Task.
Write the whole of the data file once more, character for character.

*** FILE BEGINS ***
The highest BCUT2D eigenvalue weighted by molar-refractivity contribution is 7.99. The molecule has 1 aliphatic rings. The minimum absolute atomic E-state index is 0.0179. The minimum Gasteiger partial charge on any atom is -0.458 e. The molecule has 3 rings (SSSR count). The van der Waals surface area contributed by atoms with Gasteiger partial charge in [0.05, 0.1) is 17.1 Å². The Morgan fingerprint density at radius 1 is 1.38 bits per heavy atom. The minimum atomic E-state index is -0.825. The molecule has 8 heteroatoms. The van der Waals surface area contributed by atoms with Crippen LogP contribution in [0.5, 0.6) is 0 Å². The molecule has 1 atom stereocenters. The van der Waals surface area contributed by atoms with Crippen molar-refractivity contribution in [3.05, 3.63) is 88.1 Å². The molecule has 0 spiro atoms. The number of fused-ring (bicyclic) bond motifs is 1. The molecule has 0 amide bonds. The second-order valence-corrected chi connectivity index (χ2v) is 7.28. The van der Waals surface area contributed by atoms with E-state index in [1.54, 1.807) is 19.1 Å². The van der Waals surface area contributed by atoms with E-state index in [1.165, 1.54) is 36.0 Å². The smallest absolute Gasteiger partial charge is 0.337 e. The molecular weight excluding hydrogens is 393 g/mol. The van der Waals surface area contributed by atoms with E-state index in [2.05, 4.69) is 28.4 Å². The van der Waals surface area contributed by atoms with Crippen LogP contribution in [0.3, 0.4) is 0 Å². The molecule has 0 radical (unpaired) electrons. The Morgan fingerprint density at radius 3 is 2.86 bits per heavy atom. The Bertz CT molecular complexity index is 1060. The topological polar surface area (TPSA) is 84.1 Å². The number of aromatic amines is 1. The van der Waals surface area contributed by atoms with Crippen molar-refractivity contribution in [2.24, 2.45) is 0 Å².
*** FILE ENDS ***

The highest BCUT2D eigenvalue weighted by molar-refractivity contribution is 7.99. The molecule has 1 aliphatic rings. The minimum absolute atomic E-state index is 0.0179. The minimum Gasteiger partial charge on any atom is -0.458 e. The molecule has 3 rings (SSSR count). The van der Waals surface area contributed by atoms with Gasteiger partial charge in [0.05, 0.1) is 17.1 Å². The Morgan fingerprint density at radius 1 is 1.38 bits per heavy atom. The minimum atomic E-state index is -0.825. The molecule has 8 heteroatoms. The van der Waals surface area contributed by atoms with Crippen LogP contribution in [0.5, 0.6) is 0 Å². The molecule has 1 atom stereocenters. The van der Waals surface area contributed by atoms with Crippen molar-refractivity contribution in [3.05, 3.63) is 88.1 Å². The molecule has 0 spiro atoms. The number of fused-ring (bicyclic) bond motifs is 1. The molecule has 0 amide bonds. The second-order valence-corrected chi connectivity index (χ2v) is 7.28. The van der Waals surface area contributed by atoms with E-state index in [1.54, 1.807) is 19.1 Å². The van der Waals surface area contributed by atoms with E-state index in [1.165, 1.54) is 36.0 Å². The smallest absolute Gasteiger partial charge is 0.337 e. The molecular weight excluding hydrogens is 393 g/mol. The van der Waals surface area contributed by atoms with E-state index in [2.05, 4.69) is 28.4 Å². The van der Waals surface area contributed by atoms with Crippen LogP contribution in [0.3, 0.4) is 0 Å². The molecule has 0 radical (unpaired) electrons. The Morgan fingerprint density at radius 3 is 2.86 bits per heavy atom. The Bertz CT molecular complexity index is 1060. The topological polar surface area (TPSA) is 84.1 Å². The number of aromatic amines is 1. The van der Waals surface area contributed by atoms with Crippen molar-refractivity contribution in [2.24, 2.45) is 0 Å².